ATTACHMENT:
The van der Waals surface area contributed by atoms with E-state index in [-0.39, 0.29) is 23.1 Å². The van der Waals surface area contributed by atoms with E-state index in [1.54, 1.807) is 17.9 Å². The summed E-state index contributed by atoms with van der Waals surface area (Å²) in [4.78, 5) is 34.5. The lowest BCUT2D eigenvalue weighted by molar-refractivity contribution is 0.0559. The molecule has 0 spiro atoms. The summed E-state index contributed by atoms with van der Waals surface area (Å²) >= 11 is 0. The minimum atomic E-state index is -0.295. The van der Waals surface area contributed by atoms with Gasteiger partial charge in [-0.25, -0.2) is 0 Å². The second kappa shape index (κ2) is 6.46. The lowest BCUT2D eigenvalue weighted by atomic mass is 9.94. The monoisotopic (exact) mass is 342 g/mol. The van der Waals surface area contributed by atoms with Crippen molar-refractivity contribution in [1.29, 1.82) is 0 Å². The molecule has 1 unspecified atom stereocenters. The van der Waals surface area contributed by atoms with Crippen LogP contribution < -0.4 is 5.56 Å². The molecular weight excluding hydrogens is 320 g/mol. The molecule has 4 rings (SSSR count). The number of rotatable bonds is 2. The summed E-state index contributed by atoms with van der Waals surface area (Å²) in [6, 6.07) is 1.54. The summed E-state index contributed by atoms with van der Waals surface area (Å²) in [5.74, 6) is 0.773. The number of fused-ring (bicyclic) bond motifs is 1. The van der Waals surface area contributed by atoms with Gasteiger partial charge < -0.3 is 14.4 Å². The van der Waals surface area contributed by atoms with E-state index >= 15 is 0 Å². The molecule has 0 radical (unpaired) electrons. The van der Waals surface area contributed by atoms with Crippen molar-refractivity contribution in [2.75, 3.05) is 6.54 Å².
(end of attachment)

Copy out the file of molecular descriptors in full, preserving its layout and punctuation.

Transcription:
The van der Waals surface area contributed by atoms with E-state index in [-0.39, 0.29) is 23.1 Å². The van der Waals surface area contributed by atoms with E-state index in [1.54, 1.807) is 17.9 Å². The summed E-state index contributed by atoms with van der Waals surface area (Å²) in [4.78, 5) is 34.5. The lowest BCUT2D eigenvalue weighted by molar-refractivity contribution is 0.0559. The molecule has 0 spiro atoms. The summed E-state index contributed by atoms with van der Waals surface area (Å²) >= 11 is 0. The minimum atomic E-state index is -0.295. The van der Waals surface area contributed by atoms with Gasteiger partial charge in [-0.25, -0.2) is 0 Å². The second kappa shape index (κ2) is 6.46. The lowest BCUT2D eigenvalue weighted by atomic mass is 9.94. The monoisotopic (exact) mass is 342 g/mol. The van der Waals surface area contributed by atoms with Crippen molar-refractivity contribution in [1.29, 1.82) is 0 Å². The molecule has 1 unspecified atom stereocenters. The van der Waals surface area contributed by atoms with Crippen LogP contribution < -0.4 is 5.56 Å². The molecular weight excluding hydrogens is 320 g/mol. The molecule has 4 rings (SSSR count). The number of rotatable bonds is 2. The summed E-state index contributed by atoms with van der Waals surface area (Å²) in [6, 6.07) is 1.54. The summed E-state index contributed by atoms with van der Waals surface area (Å²) in [5.74, 6) is 0.773. The number of fused-ring (bicyclic) bond motifs is 1. The van der Waals surface area contributed by atoms with Gasteiger partial charge < -0.3 is 14.4 Å². The van der Waals surface area contributed by atoms with E-state index >= 15 is 0 Å². The molecule has 0 radical (unpaired) electrons. The van der Waals surface area contributed by atoms with Crippen molar-refractivity contribution in [2.75, 3.05) is 6.54 Å².